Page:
Irvin Yalom talks about death anxiety as one of the core existential conflicts that a person can experience. We all must die, we cannot escape this fate and this reality frustrates us. how we approach death is one of the major factors that defines us.
Tomorrow I turn 33. I can honestly say I’ve been uneasily gazing forward at the horizon of my life with unease and unrest. This end is coming, I don’t want it, I can’t escape it, I am rushing hurtling falling towards it fast fast so fast.
Meanwhile I love my youth, and this is a foolish fleeting love. After this year, I can no longer pretend to still be a child. I have been too long upon the earth, learned too much, taken on too much responsibility, my ambitions are too high. I must finally accept the reality that I am a man(in the adult sense), whether or not this feels true.
My grandparents have done more to shape how my lifestyle values have fallen than almost any other factor. They do this in showing me how they age, how they relate to death, how they die and how they are remembered.
From my Lolo who is no longer in the body these past seven years, I adopted the value of keeping my body as whole as I can. This youthful and moderately attractive piece of flesh is not only the body of my sunsetting youth, but the body of my old age. The choices I make for him now, I make for my ninety-year old self. I choose to be kind to my elder self.
From my mother’s parents, I am learning many things that grieve me.
“Do you have a peace about dying, Dad?” My mother to her dad.
Without hesitation, he shook his head. “No.”
“But what about Jesus?” For she has found her hope and center in a relational faith and a faith based salvation while he has maintained a works oriented theology.
“I don’t know.” He said he knew the soteriology – the theology of salvation. “We say our prayers every day.” But he still was unsure if it was enough.
My mother nudged, ever so graciously. “But all you have to do is believe in what He did.”
“I don’t want to talk about it.”
Meanwhile my grandmother flits about the house, warbling about a box she can’t find to go with the vacuum she wants to gift to my mother and oh the vexation that this vacuum is because it works well but it’s too heavy but the extensions reach well to the fans and that’s all she wanted was to clean the fans and the vacuum got the dust of the goddam fans but left the grime…and besides that have you seen how those developers are developing acres and acres and acres of land just adjacent to the neighborhood, but isn’t it a shame that they had to develop so far because now there’s not as much parking available at the historic mission.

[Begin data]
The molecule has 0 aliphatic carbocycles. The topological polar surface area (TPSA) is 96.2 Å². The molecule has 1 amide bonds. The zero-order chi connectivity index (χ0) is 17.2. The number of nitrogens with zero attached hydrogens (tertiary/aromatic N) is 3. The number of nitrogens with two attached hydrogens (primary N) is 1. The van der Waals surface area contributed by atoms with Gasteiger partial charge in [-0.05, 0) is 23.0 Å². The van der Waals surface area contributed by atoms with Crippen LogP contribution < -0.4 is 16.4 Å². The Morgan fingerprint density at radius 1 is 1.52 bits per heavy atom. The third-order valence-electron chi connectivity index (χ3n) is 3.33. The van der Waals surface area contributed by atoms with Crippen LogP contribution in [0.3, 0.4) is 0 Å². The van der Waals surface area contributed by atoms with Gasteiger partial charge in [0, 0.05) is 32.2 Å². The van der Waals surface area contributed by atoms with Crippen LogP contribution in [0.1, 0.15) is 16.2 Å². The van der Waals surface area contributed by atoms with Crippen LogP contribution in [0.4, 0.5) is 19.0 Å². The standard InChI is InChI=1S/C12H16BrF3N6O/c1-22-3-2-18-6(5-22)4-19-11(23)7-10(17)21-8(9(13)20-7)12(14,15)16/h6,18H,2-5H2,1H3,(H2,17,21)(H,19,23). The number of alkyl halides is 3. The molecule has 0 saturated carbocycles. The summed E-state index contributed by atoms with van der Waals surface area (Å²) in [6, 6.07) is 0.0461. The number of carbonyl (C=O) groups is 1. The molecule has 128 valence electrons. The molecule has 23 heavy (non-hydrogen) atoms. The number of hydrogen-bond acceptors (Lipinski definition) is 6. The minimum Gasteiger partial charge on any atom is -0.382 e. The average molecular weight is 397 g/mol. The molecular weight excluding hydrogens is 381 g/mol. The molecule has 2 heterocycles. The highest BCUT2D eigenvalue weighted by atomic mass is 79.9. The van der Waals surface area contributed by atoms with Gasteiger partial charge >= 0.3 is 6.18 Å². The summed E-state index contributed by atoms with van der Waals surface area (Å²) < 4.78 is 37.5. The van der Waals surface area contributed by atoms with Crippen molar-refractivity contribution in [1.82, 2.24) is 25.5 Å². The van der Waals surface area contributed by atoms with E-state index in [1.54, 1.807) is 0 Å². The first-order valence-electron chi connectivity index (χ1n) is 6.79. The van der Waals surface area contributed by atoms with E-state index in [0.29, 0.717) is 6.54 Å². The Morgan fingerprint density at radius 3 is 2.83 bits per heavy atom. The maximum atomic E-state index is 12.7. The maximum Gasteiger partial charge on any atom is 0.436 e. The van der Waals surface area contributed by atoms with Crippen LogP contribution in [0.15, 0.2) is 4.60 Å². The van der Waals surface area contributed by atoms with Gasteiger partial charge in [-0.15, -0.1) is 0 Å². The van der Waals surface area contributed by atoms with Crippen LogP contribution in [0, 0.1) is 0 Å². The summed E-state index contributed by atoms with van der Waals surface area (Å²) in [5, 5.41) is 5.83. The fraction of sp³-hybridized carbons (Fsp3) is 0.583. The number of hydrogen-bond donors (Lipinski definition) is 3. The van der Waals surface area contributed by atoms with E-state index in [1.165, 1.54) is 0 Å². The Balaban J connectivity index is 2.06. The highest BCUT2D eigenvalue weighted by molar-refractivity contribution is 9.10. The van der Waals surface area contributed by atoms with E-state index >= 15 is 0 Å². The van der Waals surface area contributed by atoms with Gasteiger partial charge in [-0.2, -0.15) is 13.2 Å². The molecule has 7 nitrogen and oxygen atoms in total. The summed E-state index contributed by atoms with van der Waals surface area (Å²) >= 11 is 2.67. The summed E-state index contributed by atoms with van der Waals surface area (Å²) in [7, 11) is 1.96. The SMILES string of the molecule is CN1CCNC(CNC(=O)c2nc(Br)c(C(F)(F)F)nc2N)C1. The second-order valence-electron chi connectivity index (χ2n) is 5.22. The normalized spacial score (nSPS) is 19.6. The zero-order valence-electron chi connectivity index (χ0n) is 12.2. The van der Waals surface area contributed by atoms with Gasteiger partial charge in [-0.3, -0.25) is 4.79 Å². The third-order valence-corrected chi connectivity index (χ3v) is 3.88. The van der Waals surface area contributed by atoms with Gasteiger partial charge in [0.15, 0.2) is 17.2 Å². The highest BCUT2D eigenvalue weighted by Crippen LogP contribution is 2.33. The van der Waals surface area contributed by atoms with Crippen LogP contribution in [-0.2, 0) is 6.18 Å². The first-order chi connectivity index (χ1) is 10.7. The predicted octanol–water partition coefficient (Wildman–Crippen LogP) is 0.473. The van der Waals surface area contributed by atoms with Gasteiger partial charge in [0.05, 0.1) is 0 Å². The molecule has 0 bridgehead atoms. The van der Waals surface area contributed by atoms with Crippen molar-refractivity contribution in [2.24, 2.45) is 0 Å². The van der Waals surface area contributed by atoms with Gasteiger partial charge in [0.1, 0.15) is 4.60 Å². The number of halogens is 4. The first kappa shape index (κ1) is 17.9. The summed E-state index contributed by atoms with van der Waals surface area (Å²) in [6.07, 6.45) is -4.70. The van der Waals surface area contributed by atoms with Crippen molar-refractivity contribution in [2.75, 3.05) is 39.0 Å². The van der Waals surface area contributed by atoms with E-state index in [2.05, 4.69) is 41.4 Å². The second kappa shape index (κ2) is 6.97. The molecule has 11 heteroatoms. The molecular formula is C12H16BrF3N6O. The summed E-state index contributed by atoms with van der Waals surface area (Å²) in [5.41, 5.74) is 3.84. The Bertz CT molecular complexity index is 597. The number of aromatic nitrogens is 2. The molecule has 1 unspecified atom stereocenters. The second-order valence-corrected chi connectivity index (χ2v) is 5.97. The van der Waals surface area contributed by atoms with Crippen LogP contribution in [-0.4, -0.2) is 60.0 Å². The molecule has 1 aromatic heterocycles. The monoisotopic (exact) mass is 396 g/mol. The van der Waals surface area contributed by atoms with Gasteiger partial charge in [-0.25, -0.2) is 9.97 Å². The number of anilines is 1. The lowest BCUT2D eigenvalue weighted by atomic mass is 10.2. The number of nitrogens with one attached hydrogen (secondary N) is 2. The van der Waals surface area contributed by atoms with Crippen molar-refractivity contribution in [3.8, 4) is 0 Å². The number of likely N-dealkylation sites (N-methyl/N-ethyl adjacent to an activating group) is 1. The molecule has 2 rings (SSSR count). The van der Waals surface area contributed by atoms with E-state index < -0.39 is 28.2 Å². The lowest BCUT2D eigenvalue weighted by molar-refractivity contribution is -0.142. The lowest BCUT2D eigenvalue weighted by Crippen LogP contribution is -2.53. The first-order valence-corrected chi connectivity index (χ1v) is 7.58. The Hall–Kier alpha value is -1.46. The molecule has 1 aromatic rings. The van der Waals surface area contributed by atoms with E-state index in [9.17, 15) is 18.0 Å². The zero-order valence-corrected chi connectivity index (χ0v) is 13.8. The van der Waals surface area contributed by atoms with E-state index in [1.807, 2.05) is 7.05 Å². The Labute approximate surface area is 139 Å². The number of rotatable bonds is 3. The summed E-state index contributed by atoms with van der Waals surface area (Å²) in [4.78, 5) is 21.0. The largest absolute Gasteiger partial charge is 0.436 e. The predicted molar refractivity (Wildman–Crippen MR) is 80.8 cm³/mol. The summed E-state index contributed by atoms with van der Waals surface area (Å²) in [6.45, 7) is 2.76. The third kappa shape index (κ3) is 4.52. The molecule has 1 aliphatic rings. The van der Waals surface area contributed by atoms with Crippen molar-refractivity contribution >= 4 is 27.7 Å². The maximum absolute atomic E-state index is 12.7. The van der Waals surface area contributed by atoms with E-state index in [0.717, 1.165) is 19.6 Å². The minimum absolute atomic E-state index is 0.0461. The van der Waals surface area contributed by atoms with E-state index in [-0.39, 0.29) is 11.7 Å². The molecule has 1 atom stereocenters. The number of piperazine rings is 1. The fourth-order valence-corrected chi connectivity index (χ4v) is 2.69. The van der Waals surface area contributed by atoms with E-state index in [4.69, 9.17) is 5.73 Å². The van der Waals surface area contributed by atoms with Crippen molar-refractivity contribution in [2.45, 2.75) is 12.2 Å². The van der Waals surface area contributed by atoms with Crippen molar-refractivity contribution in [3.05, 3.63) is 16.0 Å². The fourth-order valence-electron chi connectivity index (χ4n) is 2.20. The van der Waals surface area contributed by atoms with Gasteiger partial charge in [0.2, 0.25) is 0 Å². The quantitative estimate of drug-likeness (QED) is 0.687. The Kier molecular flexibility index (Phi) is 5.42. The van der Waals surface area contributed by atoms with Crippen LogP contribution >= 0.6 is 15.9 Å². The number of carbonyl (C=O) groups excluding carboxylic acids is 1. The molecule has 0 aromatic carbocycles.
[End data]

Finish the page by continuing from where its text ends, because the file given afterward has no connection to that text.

Papa, Grandma, did I really come 1500 miles to talk about vacuum cleaners and parking with you?
And that’s when I realize they have nothing, and maybe never did. Their kids are grown. They have no money to speak of. No brilliant accomplishments, nor causes to champion. They have their religion and its rituals, but I don’t know if they have any actual community within that religion. And in their mid-eighties, rather than following their friends on social media, they follow them through the obituaries.
If my Papa’s words are any indication, they have a faith that is only as good as their works, and a hope that is only as real as the next good kitchen appliance.
I love them. I hope to God they open their hearts to a truly saving relationship with Him. But as of this day, I look at them and I am terrified to grow old. Not so afraid to die…but terrified to grow old.
Terrified to see my body shrivel and brittle. Petrified to see what happens to my peers. Afraid, so afraid, to be alone with just an old TV and sentimental reruns to keep me company.
From my mother’s parents, I learn what it is to age without hope.
I can think of no worse fate.